By Charles Bernsen
About 250 people were on hand Sunday, Jan. 31 to honor two philanthropists for their lifelong commitment to the Jewish people, get an insider’s view of U.S. Middle East policy, and help kick off the 2016 annual campaign of the Jewish Federation of Nashville and Middle Tennessee.
Following a video presentation highlighting their involvement in and support for the Jewish community – particularly Jewish education – President Carol Hyatt presented the Federation’s President’s Award “with a full measure of love and respect” to Libby and Moshe Werthan.
In accepting the Federation’s highest honor, Libby noted that although the couple had lived in Jerusalem for 25 years, visited Jewish communities around the world and met people from many others, “we have never found any community like Nashville.”
The genuine affection and cooperation among Jews in Nashville’s small but tightknit community have helped it avoid the religious and institutional barriers that exist in many other communities, she said.
“We have had two homes – Jerusalem, where our souls soared, and Nashville, where our hearts call home,” she added. “Nashville is special.”
Both Hyatt and Lisa Perlen, chair of the 2016 annual campaign, described the Werthens as role models for many of those now serving in positions of Jewish leadership in Nashville.
“You are the reason Arthur and I are involved,” said Perlen, referring to her husband, a Federation board member who chairs its Community Relations Committee. “Your commitment is an inspiration on a night that is about the power of collective philanthropy.”
Among those who paid tribute to the Werthans were Moshe’s lifelong friend and former Federation president, Steve Riven, who regaled the audience with stories of their childhood hijinks, and Jeremy Werthan, their oldest child, who said he and his siblings both love and admire their parents “for who they are.”
Also on hand to express their appreciation were David Bernstein and Joshua Chidajo, dean and North American executive director respectively of the Pardes Institute of Jewish Studies in Jerusalem, where both Moshe and Libby serve on the board.
The Werthans were honored during the annual dinner of the Federation’s Bonim Society, which is comprised of individuals and couples who donate at least $1,000 to the annual campaign. The dinner in the Gordon Jewish Community Center was followed by a presentation by former U.S. Ambassador Dennis Ross, who helped shape Middle East policy for four U.S. administrations and has authored a new book, Doomed to Succeed: The U.S.-Israel Relationship from Truman to Obama.
Ross, now a fellow at the Washington Institute for Middle East Policy, said he wrote the book in the hope that it will influence the next administration to move beyond three misguided assumptions that have impeded the Middle East policy over the past seven decades.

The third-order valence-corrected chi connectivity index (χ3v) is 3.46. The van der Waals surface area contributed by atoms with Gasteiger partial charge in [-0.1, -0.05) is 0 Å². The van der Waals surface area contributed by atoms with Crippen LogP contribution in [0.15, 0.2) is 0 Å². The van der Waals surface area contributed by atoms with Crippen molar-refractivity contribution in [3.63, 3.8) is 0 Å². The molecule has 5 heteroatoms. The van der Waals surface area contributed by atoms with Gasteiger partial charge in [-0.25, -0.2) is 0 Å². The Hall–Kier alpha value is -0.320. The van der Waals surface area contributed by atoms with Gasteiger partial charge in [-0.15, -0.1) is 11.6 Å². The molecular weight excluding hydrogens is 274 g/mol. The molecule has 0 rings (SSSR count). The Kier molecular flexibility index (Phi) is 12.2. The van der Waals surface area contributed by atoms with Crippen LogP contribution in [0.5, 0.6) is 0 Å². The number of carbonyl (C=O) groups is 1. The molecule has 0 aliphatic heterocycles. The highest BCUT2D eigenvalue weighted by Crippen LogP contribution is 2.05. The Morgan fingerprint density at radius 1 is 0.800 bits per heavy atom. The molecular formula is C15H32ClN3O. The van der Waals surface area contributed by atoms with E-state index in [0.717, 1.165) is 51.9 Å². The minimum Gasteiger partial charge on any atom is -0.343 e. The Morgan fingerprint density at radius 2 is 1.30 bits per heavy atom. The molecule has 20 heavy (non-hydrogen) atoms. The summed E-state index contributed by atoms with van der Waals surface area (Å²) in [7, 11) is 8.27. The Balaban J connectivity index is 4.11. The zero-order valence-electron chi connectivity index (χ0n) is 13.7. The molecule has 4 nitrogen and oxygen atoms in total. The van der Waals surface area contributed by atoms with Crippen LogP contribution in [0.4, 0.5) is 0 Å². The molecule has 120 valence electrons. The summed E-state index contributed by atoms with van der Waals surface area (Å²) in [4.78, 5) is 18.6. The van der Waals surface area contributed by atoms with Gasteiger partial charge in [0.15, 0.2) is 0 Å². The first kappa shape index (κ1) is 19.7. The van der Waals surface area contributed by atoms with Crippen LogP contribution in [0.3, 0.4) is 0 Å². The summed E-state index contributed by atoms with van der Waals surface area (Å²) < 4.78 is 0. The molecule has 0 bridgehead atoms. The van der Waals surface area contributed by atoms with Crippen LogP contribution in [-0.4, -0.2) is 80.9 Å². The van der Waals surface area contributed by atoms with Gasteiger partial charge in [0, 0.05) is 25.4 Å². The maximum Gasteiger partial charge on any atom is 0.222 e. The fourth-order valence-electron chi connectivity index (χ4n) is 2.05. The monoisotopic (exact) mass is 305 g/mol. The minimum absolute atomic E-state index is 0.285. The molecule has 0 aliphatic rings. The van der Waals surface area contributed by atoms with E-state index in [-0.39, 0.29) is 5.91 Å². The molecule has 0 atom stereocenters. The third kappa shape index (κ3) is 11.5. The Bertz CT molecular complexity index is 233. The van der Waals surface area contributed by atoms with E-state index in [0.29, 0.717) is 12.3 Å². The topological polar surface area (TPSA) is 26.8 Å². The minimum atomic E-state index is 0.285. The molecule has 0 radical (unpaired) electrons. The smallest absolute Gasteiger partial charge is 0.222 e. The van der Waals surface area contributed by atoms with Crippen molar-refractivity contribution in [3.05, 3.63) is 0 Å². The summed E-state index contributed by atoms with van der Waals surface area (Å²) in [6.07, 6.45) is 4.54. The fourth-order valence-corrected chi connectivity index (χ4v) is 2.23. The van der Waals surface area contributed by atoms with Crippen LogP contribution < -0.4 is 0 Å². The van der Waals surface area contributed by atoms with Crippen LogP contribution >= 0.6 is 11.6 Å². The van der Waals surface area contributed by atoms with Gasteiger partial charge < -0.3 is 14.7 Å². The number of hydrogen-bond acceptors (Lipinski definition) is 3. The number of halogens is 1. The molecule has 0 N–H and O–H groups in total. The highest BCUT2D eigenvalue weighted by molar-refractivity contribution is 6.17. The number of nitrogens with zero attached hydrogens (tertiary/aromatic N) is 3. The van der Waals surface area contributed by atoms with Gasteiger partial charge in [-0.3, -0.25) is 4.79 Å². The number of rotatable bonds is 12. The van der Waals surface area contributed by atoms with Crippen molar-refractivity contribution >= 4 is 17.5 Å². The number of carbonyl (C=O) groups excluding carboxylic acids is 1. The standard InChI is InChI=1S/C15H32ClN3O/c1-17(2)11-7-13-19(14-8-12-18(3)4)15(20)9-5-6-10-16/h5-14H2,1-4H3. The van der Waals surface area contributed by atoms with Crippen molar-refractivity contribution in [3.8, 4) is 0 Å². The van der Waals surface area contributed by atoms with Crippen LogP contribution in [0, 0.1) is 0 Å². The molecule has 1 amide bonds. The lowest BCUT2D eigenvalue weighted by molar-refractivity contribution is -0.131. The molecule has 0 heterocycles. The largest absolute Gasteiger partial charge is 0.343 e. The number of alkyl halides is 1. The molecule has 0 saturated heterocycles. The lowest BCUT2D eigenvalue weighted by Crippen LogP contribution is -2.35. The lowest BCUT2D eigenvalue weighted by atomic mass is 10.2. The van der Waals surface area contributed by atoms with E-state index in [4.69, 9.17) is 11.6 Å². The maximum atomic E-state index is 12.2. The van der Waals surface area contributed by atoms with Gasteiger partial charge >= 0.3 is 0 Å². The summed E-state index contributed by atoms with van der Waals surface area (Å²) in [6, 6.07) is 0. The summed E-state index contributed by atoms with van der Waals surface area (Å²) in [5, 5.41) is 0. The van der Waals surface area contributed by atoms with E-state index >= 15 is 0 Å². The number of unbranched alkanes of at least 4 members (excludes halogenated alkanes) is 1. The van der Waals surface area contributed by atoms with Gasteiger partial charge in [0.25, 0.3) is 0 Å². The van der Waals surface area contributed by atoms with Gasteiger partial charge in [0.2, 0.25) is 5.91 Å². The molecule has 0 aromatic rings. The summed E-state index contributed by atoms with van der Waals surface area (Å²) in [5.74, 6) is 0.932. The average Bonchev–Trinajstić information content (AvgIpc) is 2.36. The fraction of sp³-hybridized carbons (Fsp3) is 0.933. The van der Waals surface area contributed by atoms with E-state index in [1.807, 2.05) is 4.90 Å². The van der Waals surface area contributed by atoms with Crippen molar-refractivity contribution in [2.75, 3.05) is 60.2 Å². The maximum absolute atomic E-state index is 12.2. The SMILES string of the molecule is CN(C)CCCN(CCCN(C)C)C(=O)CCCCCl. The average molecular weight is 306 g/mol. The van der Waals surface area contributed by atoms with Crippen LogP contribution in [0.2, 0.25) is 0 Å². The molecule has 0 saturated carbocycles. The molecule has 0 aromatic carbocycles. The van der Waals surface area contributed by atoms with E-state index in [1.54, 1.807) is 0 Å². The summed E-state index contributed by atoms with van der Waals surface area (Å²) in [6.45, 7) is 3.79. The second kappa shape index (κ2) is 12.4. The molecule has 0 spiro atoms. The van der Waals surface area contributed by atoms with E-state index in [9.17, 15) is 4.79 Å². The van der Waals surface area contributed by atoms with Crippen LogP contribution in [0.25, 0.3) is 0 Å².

The first is that by distancing itself from Israel, the United States gains influence with Arab countries. The second is a corollary of the first – that by aligning itself more closely with Israel, the United States loses influence with Arab countries.
“Neither is true,” Ross said, because Arab regimes are primarily concerned about their own security and they perceive Arab rivals, not Israel, as their biggest threats. Citing one of dozens of examples from his book, Ross noted that the week after the Kennedy administration became the first to sell arms to Israel, King Faisal of Saudi Arabia visited the White House and, rather than complaining about the sale, sought American support to counter an effort by Egypt to gain influence in the region.
The other false assumption guiding U.S. policy is that solving the Israeli-Palestinian conflict is the key to bringing stability to the Middle East. This unrealistic view doesn’t take into account the conflicts among “tribe, sect and clan” that are the primary drivers of turmoil and violence in the region today, Ross said.
Resolving the Israeli-Palestinian conflict is important for Israelis and Palestinians, he said. Indeed, the future of Israel as a democratic state depends on it.
But if the Israeli-Palestinian conflict were somehow resolved tomorrow, Ross said it would have little impact on the major sources of Middle East instability – the civil war in Syria, the proxy war in Yemen between Iran and Saudi Arabia, the rise of the ISIS and other Sunni Muslim extremists, the disintegration of Libya and the retrenchment of civil society in Egypt.
If it hopes to wield influence in a way that might bring some stability to the region, the United States must first recognize the priorities and motivations of the actors involved in its conflicts, Ross said.
Predicting that Middle East turmoil and violence will continue for at least another decade, he concluded his presentation by noting that there is only one country in the region that upholds the same values the Unites States holds dear – respect for the rule of law, civil society, a free press, the rights of women and minorities.
“That country is Israel,” he said, which is why, despite its occasional rocky periods, the U.S.-Israeli relationship is doomed to succeed. •